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Studies on the Interaction and Organization of Bacterial Proteins on Membranes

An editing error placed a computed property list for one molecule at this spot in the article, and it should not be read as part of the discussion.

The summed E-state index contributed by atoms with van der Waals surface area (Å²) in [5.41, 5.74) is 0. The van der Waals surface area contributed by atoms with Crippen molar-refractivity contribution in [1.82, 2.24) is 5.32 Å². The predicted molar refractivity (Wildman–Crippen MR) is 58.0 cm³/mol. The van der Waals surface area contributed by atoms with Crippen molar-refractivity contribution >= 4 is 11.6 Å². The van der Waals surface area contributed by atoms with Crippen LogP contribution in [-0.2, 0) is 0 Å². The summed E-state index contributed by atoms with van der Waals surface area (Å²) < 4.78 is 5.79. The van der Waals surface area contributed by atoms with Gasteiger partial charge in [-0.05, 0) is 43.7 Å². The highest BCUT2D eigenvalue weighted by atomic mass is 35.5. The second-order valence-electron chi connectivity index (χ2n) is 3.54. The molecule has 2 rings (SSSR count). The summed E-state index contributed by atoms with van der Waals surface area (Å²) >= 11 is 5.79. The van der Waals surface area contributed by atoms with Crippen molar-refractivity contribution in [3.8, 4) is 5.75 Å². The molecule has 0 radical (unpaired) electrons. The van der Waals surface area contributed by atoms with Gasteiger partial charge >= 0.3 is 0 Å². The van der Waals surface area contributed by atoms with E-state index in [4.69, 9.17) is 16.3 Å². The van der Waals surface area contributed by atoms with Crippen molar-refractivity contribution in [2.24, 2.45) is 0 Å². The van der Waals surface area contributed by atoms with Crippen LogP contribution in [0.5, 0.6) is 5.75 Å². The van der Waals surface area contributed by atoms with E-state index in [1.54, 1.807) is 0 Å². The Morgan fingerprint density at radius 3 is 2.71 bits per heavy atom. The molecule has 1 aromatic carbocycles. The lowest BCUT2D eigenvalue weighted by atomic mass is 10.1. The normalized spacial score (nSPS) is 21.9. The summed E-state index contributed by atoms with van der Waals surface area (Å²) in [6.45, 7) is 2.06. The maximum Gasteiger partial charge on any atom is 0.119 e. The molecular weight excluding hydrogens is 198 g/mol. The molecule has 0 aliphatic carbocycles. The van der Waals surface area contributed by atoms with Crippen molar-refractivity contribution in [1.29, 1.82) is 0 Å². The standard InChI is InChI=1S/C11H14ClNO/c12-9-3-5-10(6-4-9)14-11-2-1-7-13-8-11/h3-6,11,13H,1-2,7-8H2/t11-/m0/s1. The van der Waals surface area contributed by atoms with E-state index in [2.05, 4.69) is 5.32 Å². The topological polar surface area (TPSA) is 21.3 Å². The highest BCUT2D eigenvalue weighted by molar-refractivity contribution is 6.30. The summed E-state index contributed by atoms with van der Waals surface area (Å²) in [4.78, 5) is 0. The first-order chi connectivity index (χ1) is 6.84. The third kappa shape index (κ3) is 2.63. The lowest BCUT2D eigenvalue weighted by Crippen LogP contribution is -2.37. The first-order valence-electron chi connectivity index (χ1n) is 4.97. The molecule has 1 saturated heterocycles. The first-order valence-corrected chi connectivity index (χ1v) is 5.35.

Bacteria have developed various means of secreting proteins that can enter the host cell membrane. In this work I focus on two systems: cholesterol-dependent cytolysins and Type III Secretion. Cholesterol is a molecule that is critical for physiological processes and cell membrane function. Not only can improper regulation lead to disease, but also the role cholesterol plays in cell function indicates it is an important molecule to understand. In response to this need, probes have been developed that detect cholesterol molecules in membranes. However, it has been recently shown that there is a need for probes that only respond to cholesterol that is accessible at the membrane surface. Perfringolysin O (PFO) is a toxin secreted by Clostridium perfringens that has been developed into a probe capable of detecting accessible cholesterol. Recently, researchers have been expanding the capabilities of this probe by substituting residues, modifying residues, truncating the probe, or a combination of the three. However, lack of characterization of these new probes has led to controversial results. To understand the role of a conserved Cys residue, here we perform cholesterol binding assays and measure the pore formation activity of a Cys modified PFO derivative. The Type III Secretion (T3S) system is a syringe-like apparatus used by various pathogens to inject effector proteins into target cells. The apparatus spans both the inner and outer bacterial membrane, extending to make contact with the host cell where it forms a pore known as the translocon. In Pseudomonas aeruginosa, the translocon is made up of two proteins, PopB and PopD. While recent advances have been made on the structure of the needle and injectisome, information on the translocon remains sparse. In this work, the P. aeruginosa T3S translocon is analyzed using both in vivo and in vitro methods.
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